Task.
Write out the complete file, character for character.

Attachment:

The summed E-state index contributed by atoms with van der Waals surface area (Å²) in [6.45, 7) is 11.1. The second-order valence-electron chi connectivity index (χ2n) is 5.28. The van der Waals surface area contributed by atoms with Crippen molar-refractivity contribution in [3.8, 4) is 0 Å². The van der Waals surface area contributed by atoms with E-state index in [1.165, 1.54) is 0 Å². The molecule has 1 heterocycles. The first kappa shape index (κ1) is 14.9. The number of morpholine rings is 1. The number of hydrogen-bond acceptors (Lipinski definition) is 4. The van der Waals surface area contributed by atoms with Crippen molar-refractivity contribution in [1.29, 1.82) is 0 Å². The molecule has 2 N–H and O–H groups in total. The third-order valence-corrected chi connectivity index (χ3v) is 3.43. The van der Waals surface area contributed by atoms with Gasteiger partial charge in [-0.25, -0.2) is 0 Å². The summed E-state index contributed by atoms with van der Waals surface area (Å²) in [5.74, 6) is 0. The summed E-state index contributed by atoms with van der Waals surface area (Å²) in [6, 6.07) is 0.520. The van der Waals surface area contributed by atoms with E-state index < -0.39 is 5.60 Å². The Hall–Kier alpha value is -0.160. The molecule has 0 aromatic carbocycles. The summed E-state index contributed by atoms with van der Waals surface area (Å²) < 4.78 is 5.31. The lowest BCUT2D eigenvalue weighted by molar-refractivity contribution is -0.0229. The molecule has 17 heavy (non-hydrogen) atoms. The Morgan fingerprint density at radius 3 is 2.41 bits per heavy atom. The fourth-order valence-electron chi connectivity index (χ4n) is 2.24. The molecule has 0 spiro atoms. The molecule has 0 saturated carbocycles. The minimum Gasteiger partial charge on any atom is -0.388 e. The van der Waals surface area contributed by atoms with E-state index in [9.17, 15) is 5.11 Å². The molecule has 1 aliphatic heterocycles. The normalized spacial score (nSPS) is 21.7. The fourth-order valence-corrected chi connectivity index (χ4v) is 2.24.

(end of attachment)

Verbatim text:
The summed E-state index contributed by atoms with van der Waals surface area (Å²) in [6.45, 7) is 11.1. The second-order valence-electron chi connectivity index (χ2n) is 5.28. The van der Waals surface area contributed by atoms with Crippen molar-refractivity contribution in [3.8, 4) is 0 Å². The van der Waals surface area contributed by atoms with E-state index in [1.165, 1.54) is 0 Å². The molecule has 1 heterocycles. The first kappa shape index (κ1) is 14.9. The number of morpholine rings is 1. The number of hydrogen-bond acceptors (Lipinski definition) is 4. The van der Waals surface area contributed by atoms with Crippen molar-refractivity contribution in [1.29, 1.82) is 0 Å². The molecule has 2 N–H and O–H groups in total. The third-order valence-corrected chi connectivity index (χ3v) is 3.43. The van der Waals surface area contributed by atoms with Gasteiger partial charge in [-0.25, -0.2) is 0 Å². The summed E-state index contributed by atoms with van der Waals surface area (Å²) in [5.74, 6) is 0. The summed E-state index contributed by atoms with van der Waals surface area (Å²) in [6, 6.07) is 0.520. The van der Waals surface area contributed by atoms with E-state index < -0.39 is 5.60 Å². The Hall–Kier alpha value is -0.160. The molecule has 0 aromatic carbocycles. The summed E-state index contributed by atoms with van der Waals surface area (Å²) < 4.78 is 5.31. The lowest BCUT2D eigenvalue weighted by molar-refractivity contribution is -0.0229. The molecule has 17 heavy (non-hydrogen) atoms. The Morgan fingerprint density at radius 3 is 2.41 bits per heavy atom. The fourth-order valence-electron chi connectivity index (χ4n) is 2.24. The molecule has 0 spiro atoms. The molecule has 0 saturated carbocycles. The minimum Gasteiger partial charge on any atom is -0.388 e. The van der Waals surface area contributed by atoms with E-state index in [9.17, 15) is 5.11 Å². The molecule has 1 aliphatic heterocycles. The normalized spacial score (nSPS) is 21.7. The fourth-order valence-corrected chi connectivity index (χ4v) is 2.24.